In this article, we will take a look at the winners of three major Oscar categories (about movies, not actors), analyzing the victors as if the world (and the Academy) were run by social media marketers. We have boiled down the point where being involved in social is a necessary part of any marketing strategy, so we must learn how we can analyze pop culture and integrate our work, passion, and drive to progress our thought process and refine our social media strategy.

Best Adapted Screenplay

Why are we looking at this award? This is all about communication in my eyes. Taking an idea from one place and transforming it for a wider audience without losing its roots is paramount in social media planning and client communication. Think about analyzing social media data. How you interpret the data is going to have a major impact on your reaction, so it is of the upmost important to maintain communication and ensure that you drawing the correct picture with data that can be viewed in a variety of ways.

The Winner: Alexander Payne, Nat Faxon and Jim Rash for The Descendants

Photo credit Nicogenin Why?

What really stands out here is the transfer of emotion from paper to the silver screen. This relates directly to social media in a number of ways.  Recently, I was fortunate enough to attend SearchFest 2012 in Portland, Oregon and hear a surprisingly informative talk led by John Shehata, the master of social media for ABC News. There is a reason that this guy works for a major communications outlet, and it is because he is simply smart as hell. Here are a couple of things he said at SearchFest that resonate with The Descendants.

I’m going to combine a couple of John’s thoughts here in to one statement. It is incredibly important to transfer emotion and discussion worthy content in to a clear and concise message. For movies, The Descendants did this very well by taking an emotional story and magnifying those feelings in to an understandable movie for a wider audience.

If the inception of this movie were a social media strategy, it would be a good piece to the social puzzle.

 

Best Original Screenplay

The Winner: Woody Allen, Midnight in Paris:

Photo Credit Robert Griggs Art Why?

If you are like me it is impossible to not like this movie, and here is how I am going to compare it to social media. Let’s simply take a look at the plot, which is an original story that can unleash the most trapped of social media marketers.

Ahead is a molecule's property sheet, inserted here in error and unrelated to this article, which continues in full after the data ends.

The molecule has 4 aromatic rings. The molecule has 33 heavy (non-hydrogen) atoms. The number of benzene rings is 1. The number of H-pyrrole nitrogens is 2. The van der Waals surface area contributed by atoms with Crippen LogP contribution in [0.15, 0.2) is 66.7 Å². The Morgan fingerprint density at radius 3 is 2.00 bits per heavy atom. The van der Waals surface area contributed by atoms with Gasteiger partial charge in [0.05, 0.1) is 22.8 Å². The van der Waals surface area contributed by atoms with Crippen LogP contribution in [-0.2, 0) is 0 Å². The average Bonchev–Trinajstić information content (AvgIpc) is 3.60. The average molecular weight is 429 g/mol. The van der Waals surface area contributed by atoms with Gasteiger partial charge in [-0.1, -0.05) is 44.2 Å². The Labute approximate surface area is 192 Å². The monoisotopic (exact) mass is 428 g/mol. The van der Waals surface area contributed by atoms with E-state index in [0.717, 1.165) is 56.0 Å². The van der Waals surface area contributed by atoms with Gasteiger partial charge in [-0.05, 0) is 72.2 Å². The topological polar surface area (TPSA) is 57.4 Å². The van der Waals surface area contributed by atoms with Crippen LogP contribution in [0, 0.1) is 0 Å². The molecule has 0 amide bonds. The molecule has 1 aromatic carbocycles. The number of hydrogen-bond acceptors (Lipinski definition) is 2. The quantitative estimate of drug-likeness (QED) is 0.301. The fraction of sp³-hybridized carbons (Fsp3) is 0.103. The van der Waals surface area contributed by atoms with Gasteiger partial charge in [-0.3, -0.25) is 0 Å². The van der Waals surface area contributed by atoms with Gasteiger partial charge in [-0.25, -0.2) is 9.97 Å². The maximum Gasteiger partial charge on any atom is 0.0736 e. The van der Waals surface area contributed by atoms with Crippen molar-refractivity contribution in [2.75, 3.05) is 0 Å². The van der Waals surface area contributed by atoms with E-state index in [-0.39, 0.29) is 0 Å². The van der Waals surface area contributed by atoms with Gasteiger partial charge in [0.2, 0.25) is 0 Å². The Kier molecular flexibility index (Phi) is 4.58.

Gil, played by Owen Wilson, is an insightful witty guy who is trapped in a traditional engagement. The reason I say he is trapped is because the guy is simply unhappy with his situation. He is with a woman that he doesn’t love and is very un-enchanted with the ideas and likes of his soon to be family.

Are you a Gil with your social media strategy? Are you doing the same thing as everybody else because of trends? We have gotten to the point where unfortunately there are norms emerging in social media. People have tried different strategies, and the few that have consistently worked are now being gathered up and distributed so that we live in a copycat world.

In order to become truly happy, Gil sticks with his instincts and returns to the golden age of Paris on a nightly basis risking his relationship for self-discovery.

This really makes me wonder why so many of us are simply following in the footsteps of others.

How can you truly make an impact if you don’t spend a little bit of time on yourself and your own ideas. In the long run, thinking about Midnight in Paris really reminded me that there is a massive opportunity in social media right now.

So many people are just looking for links, following posting patterns, and running contests to gather fans that they will never engage. That is when it is time for your trip to the golden age, to come up with your own way of engaging connections and using EdgeRank factors to focus on the nitty gritty of developing your brand through social while truly defining yourself as a digital marketer.

Best Picture

The Winner: The Artist

Photo Credit Nouhailler Why?

I realize that of all of the nominees, that this motion picture was probably the least viewed among the masses. You don’t have to have seen the movie to understand its impact and use its rise to the top as a lesson in social media strategy. It is just like most of the posts you make on Facebook, which are seen by only about 10% of your fans (source: John Shehata @ SearchFest 2012).